Thinking About the Law of Assisted Reproductive Technology
Charles P. Kindregan, Jr.
Suffolk University Law School
Wisconsin Journal of Family Law, Vol. 27, p. 123, 2007
Suffolk University Law School Research Paper No. 08-01
This article surveys some of the difficult unresolved legal issues created by the increased use of assisted reproduction to procreate children. Some aspects of this technology, such as intrauterine insemination, have been widely used for a few decades by married couples and has gained legal recognition in statutory and decisional law. However, the widespread use of intrauterine insemination by unmarried opposite sex couples and same sex couples is largely unregulated and legally problematical, creating problems for courts throughout the country which have struggled with issues relating to parental rights, custody, visitation and child support in the absence of legislative guidance.
Even beyond the use of intrauterine insemination, other newer reproductive technologies such as in vitro fertilization, embryo cryopreservation and transfer, gestational surrogacy and posthumous reproduction have created even more potential and actual legal issues about which the legislatures have for the most part remained silent. Such technologies have raised questions about parental status, determination of maternity, genetic abnormalities, multiple births, status of gamete or embryo donors, child support obligations, the role of adoption in application of these technologies, medical malpractice, government regulation, health insurance, divorce disputes over disposition of cryopreserved embryos, the social security status of children conceived posthumously by assisted reproduction and numerous other matters.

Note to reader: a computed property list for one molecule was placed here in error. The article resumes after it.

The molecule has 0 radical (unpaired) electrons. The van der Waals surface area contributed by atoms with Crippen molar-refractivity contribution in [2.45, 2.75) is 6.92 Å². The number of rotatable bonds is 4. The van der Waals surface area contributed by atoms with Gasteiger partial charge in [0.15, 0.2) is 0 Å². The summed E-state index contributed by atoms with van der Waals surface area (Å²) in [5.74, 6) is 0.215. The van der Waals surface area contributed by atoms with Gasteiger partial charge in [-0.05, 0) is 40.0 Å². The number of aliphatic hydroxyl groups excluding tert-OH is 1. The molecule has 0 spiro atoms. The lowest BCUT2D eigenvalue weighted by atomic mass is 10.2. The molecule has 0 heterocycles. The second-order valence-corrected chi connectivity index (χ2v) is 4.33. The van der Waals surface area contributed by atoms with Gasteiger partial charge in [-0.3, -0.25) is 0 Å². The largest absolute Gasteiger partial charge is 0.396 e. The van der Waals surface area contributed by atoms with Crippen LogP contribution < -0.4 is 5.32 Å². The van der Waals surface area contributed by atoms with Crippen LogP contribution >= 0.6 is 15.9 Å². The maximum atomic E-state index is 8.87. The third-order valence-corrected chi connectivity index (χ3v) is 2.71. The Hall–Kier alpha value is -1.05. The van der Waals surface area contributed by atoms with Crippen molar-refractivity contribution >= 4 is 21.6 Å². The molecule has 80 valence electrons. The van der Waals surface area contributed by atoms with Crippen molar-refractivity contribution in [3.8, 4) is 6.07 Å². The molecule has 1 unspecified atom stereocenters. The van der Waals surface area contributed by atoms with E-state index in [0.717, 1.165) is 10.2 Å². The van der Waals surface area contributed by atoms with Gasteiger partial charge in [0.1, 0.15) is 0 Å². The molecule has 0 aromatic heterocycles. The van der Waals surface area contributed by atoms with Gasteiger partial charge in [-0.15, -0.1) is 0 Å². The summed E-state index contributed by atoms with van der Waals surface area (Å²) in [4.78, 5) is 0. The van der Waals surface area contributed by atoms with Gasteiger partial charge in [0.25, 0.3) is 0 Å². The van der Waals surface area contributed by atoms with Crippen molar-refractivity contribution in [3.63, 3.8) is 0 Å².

The article examines the impact of these technologies on the concept of the family. The right to procreate is a basic fact in American family law doctrine, but the pro-creative choice in the context of families which have not or are only slowly gaining legal recognition such as same sex marriages or civil unions, and non marital families, has become controversial in disputes over marriage. For example, challenges to a state's choice to limit marriage to heterosexual couples have almost always raised the issue about the purpose of marriage, and because of the widespread use of assisted reproduction among same sex couples to procreate the issue has squarely been raised as to whether the procreation argument any longer has any validity in a state's bar to same sex marriage. The article examines the different kinds of family units employing collaborative reproduction today, and some of the court responses to this reality. The article also surveys the potential application of the 2000 Uniform Parentage Act (as amended in 2002), which while not yet widely adopted, does address some of these issues raised by assisted reproduction.
This version of the article is a submission draft and does not reflect any law review edits.
Number of Pages in PDF File: 13
Date posted: December 10, 2007
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